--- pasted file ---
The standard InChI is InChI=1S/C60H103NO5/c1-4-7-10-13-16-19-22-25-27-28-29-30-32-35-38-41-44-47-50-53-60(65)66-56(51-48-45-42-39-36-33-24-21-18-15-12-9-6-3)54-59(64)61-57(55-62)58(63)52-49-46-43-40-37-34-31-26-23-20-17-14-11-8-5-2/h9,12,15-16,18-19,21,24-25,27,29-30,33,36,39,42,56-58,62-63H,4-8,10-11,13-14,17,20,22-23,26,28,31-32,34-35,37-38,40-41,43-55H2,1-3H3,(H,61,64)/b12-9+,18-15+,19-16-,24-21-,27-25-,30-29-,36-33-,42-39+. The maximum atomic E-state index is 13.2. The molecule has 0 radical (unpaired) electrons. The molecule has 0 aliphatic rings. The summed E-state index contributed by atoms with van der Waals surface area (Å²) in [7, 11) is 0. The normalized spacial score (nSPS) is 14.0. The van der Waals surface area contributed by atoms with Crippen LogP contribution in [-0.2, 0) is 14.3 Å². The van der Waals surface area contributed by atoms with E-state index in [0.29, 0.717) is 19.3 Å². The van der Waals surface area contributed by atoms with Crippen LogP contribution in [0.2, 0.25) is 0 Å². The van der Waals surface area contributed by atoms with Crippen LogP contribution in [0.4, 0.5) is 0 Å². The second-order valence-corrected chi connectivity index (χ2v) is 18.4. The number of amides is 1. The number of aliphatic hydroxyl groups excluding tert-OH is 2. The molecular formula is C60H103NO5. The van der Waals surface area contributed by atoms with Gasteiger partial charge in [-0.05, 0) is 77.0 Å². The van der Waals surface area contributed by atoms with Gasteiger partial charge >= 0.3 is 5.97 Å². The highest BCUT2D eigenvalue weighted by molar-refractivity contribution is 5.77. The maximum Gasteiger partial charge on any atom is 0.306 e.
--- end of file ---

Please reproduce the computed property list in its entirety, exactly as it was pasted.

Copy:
The standard InChI is InChI=1S/C60H103NO5/c1-4-7-10-13-16-19-22-25-27-28-29-30-32-35-38-41-44-47-50-53-60(65)66-56(51-48-45-42-39-36-33-24-21-18-15-12-9-6-3)54-59(64)61-57(55-62)58(63)52-49-46-43-40-37-34-31-26-23-20-17-14-11-8-5-2/h9,12,15-16,18-19,21,24-25,27,29-30,33,36,39,42,56-58,62-63H,4-8,10-11,13-14,17,20,22-23,26,28,31-32,34-35,37-38,40-41,43-55H2,1-3H3,(H,61,64)/b12-9+,18-15+,19-16-,24-21-,27-25-,30-29-,36-33-,42-39+. The maximum atomic E-state index is 13.2. The molecule has 0 radical (unpaired) electrons. The molecule has 0 aliphatic rings. The summed E-state index contributed by atoms with van der Waals surface area (Å²) in [7, 11) is 0. The normalized spacial score (nSPS) is 14.0. The van der Waals surface area contributed by atoms with Crippen LogP contribution in [-0.2, 0) is 14.3 Å². The van der Waals surface area contributed by atoms with E-state index in [0.29, 0.717) is 19.3 Å². The van der Waals surface area contributed by atoms with Crippen LogP contribution in [0.2, 0.25) is 0 Å². The van der Waals surface area contributed by atoms with Crippen LogP contribution in [0.4, 0.5) is 0 Å². The second-order valence-corrected chi connectivity index (χ2v) is 18.4. The number of amides is 1. The number of aliphatic hydroxyl groups excluding tert-OH is 2. The molecular formula is C60H103NO5. The van der Waals surface area contributed by atoms with Gasteiger partial charge in [-0.05, 0) is 77.0 Å². The van der Waals surface area contributed by atoms with Gasteiger partial charge >= 0.3 is 5.97 Å². The highest BCUT2D eigenvalue weighted by molar-refractivity contribution is 5.77. The maximum Gasteiger partial charge on any atom is 0.306 e.